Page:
= exactly the capital and labor shares that what one would get with a Cobb-Douglas production function Y = F(K,L) = KαL1-α , with α = 0.3 and 1-α = 0.7

I.e. with a Cobb-Douglas production function, the capital and labor shares are entirely determined by the production function

Note that the capital/output β depends upon other parameters, e.g. dynamic savings behaviour. For instance, with a dynastic utility function Ut = ∑t≥0 U(ct)/(1+θ)t, where θ is the rate of time preference, the steady-state interest rate r* is entirely determined by the Golden rule of capital accumulation: r* = θ. The steady-state capital/output ratio is then entirely determined by β = α / r .

>>> see Week 2-4

7. Illustration of the basic concepts using National Accounts

Simple computations using National Income and Capital Accounts

French GDP, 2007 = 1 892.2 billions €

By definition, GDP = Gross Domestic Product = gross value-added (PIB = Produit intérieur brut =  valeur ajoutée brute)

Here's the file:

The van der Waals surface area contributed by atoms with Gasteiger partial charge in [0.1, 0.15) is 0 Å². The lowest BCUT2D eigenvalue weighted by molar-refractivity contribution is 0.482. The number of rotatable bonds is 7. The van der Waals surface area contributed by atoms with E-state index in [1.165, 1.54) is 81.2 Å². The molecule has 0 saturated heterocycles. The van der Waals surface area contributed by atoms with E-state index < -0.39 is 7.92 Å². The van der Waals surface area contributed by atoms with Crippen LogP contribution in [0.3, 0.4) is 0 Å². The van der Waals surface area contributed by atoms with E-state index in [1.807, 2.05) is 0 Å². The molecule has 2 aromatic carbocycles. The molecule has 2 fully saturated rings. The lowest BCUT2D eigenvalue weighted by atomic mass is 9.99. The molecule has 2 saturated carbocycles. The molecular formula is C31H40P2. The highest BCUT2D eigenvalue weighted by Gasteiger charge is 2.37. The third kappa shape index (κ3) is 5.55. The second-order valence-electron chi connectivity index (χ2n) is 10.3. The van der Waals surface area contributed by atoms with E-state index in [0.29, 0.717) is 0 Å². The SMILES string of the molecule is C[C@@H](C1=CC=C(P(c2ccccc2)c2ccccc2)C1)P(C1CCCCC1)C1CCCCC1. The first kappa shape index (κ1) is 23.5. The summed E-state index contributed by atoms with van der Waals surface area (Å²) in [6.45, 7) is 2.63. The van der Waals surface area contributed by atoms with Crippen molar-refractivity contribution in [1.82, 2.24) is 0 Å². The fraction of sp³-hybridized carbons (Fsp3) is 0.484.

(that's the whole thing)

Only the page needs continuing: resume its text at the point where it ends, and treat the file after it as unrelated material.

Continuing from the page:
[more precisely, GDP = sum of gross value-added from the various sectors (corporate sector, public sector, household sector)  +  product taxes (VAT) ]

Capital depreciation (Consommation de capital fixe) = 252.2 billions €  ( = typically 10-15% of GDP)

NDP = Net National Product = GDP – Capital depreciation (PIN = Produit intérieur net = PIB – CCF) = 1 892.2 – 252.2 = 1 640.1 billions €

= net value-added (valeur ajoutée nette)

Capital and labor shares α and 1-α in value-added (national economy):

Total gross value-added  = Wage bill (Rémunération des salariés) + Gross profits (Excédent brut d’exploitation + Revenu mixte brut) + Product taxes

I.e. 1 892.2  = 976.3 + 661.5 (537.7 + 123.9) + 254.4 (289.7 - 35.3)

>>> Labor share = 976.3/(976.3+661.5) = 60%

Capital share = 661.5/(976.3+661.5) = 40%

Total net value-added  = Wage bill (Rémunération des salariés) + Net profits (Excédent brut d’exploitation + Revenu mixte brut - CCF) + Product taxes